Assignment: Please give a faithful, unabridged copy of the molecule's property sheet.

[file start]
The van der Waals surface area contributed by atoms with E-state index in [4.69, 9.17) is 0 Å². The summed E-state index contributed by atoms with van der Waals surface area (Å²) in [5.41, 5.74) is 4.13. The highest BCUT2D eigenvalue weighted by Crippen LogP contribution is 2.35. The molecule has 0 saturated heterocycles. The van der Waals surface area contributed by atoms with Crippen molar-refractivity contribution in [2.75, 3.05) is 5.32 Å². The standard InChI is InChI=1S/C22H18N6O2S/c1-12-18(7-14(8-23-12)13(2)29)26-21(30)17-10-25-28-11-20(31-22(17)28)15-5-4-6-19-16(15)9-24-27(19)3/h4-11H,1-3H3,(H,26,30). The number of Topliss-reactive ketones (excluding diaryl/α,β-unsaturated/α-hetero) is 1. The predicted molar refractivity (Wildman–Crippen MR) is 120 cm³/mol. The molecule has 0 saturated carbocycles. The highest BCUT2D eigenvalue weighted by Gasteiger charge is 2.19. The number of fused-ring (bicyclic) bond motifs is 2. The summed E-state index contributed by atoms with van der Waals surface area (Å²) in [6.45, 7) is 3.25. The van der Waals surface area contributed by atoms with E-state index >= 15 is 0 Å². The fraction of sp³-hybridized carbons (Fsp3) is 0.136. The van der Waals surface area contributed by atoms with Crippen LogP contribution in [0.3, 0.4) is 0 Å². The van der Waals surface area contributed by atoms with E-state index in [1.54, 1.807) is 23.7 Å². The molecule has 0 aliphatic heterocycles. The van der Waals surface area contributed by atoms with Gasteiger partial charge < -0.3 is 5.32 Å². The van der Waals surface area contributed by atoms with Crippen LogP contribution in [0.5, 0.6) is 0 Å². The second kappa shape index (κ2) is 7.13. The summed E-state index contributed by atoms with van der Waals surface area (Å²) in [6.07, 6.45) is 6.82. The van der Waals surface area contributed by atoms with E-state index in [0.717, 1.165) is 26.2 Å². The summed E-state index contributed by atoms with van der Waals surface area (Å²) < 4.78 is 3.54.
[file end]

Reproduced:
The van der Waals surface area contributed by atoms with E-state index in [4.69, 9.17) is 0 Å². The summed E-state index contributed by atoms with van der Waals surface area (Å²) in [5.41, 5.74) is 4.13. The highest BCUT2D eigenvalue weighted by Crippen LogP contribution is 2.35. The molecule has 0 saturated heterocycles. The van der Waals surface area contributed by atoms with Crippen molar-refractivity contribution in [2.75, 3.05) is 5.32 Å². The standard InChI is InChI=1S/C22H18N6O2S/c1-12-18(7-14(8-23-12)13(2)29)26-21(30)17-10-25-28-11-20(31-22(17)28)15-5-4-6-19-16(15)9-24-27(19)3/h4-11H,1-3H3,(H,26,30). The number of Topliss-reactive ketones (excluding diaryl/α,β-unsaturated/α-hetero) is 1. The predicted molar refractivity (Wildman–Crippen MR) is 120 cm³/mol. The molecule has 0 saturated carbocycles. The highest BCUT2D eigenvalue weighted by Gasteiger charge is 2.19. The number of fused-ring (bicyclic) bond motifs is 2. The summed E-state index contributed by atoms with van der Waals surface area (Å²) in [6.45, 7) is 3.25. The van der Waals surface area contributed by atoms with E-state index >= 15 is 0 Å². The fraction of sp³-hybridized carbons (Fsp3) is 0.136. The van der Waals surface area contributed by atoms with Crippen LogP contribution in [0.3, 0.4) is 0 Å². The van der Waals surface area contributed by atoms with E-state index in [1.54, 1.807) is 23.7 Å². The molecule has 0 aliphatic heterocycles. The van der Waals surface area contributed by atoms with Gasteiger partial charge < -0.3 is 5.32 Å². The van der Waals surface area contributed by atoms with Crippen LogP contribution in [0.5, 0.6) is 0 Å². The second kappa shape index (κ2) is 7.13. The summed E-state index contributed by atoms with van der Waals surface area (Å²) in [6.07, 6.45) is 6.82. The van der Waals surface area contributed by atoms with E-state index in [0.717, 1.165) is 26.2 Å². The summed E-state index contributed by atoms with van der Waals surface area (Å²) < 4.78 is 3.54.